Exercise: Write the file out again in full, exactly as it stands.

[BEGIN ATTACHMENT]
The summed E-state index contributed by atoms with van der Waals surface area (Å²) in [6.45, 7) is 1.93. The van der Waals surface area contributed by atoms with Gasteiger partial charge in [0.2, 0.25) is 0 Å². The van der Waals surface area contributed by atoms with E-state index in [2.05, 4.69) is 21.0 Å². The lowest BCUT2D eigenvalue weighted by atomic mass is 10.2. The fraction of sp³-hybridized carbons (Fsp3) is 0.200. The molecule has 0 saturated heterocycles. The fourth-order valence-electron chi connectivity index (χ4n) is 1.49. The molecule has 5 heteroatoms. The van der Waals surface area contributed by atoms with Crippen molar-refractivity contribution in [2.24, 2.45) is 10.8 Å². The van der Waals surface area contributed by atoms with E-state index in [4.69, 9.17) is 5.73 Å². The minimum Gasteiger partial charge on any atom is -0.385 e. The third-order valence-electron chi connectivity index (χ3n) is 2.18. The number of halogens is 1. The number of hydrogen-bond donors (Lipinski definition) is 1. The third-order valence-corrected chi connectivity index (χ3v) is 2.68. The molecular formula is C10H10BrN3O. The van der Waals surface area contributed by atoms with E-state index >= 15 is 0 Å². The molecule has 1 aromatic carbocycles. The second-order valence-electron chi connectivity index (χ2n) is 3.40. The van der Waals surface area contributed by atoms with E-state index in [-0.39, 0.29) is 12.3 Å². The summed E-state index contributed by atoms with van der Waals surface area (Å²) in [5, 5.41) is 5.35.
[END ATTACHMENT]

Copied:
The summed E-state index contributed by atoms with van der Waals surface area (Å²) in [6.45, 7) is 1.93. The van der Waals surface area contributed by atoms with Gasteiger partial charge in [0.2, 0.25) is 0 Å². The van der Waals surface area contributed by atoms with E-state index in [2.05, 4.69) is 21.0 Å². The lowest BCUT2D eigenvalue weighted by atomic mass is 10.2. The fraction of sp³-hybridized carbons (Fsp3) is 0.200. The molecule has 0 saturated heterocycles. The fourth-order valence-electron chi connectivity index (χ4n) is 1.49. The molecule has 5 heteroatoms. The van der Waals surface area contributed by atoms with Crippen molar-refractivity contribution in [2.24, 2.45) is 10.8 Å². The van der Waals surface area contributed by atoms with E-state index in [4.69, 9.17) is 5.73 Å². The minimum Gasteiger partial charge on any atom is -0.385 e. The third-order valence-electron chi connectivity index (χ3n) is 2.18. The number of halogens is 1. The number of hydrogen-bond donors (Lipinski definition) is 1. The third-order valence-corrected chi connectivity index (χ3v) is 2.68. The molecular formula is C10H10BrN3O. The van der Waals surface area contributed by atoms with E-state index >= 15 is 0 Å². The molecule has 1 aromatic carbocycles. The second-order valence-electron chi connectivity index (χ2n) is 3.40. The van der Waals surface area contributed by atoms with E-state index in [-0.39, 0.29) is 12.3 Å². The summed E-state index contributed by atoms with van der Waals surface area (Å²) in [5, 5.41) is 5.35.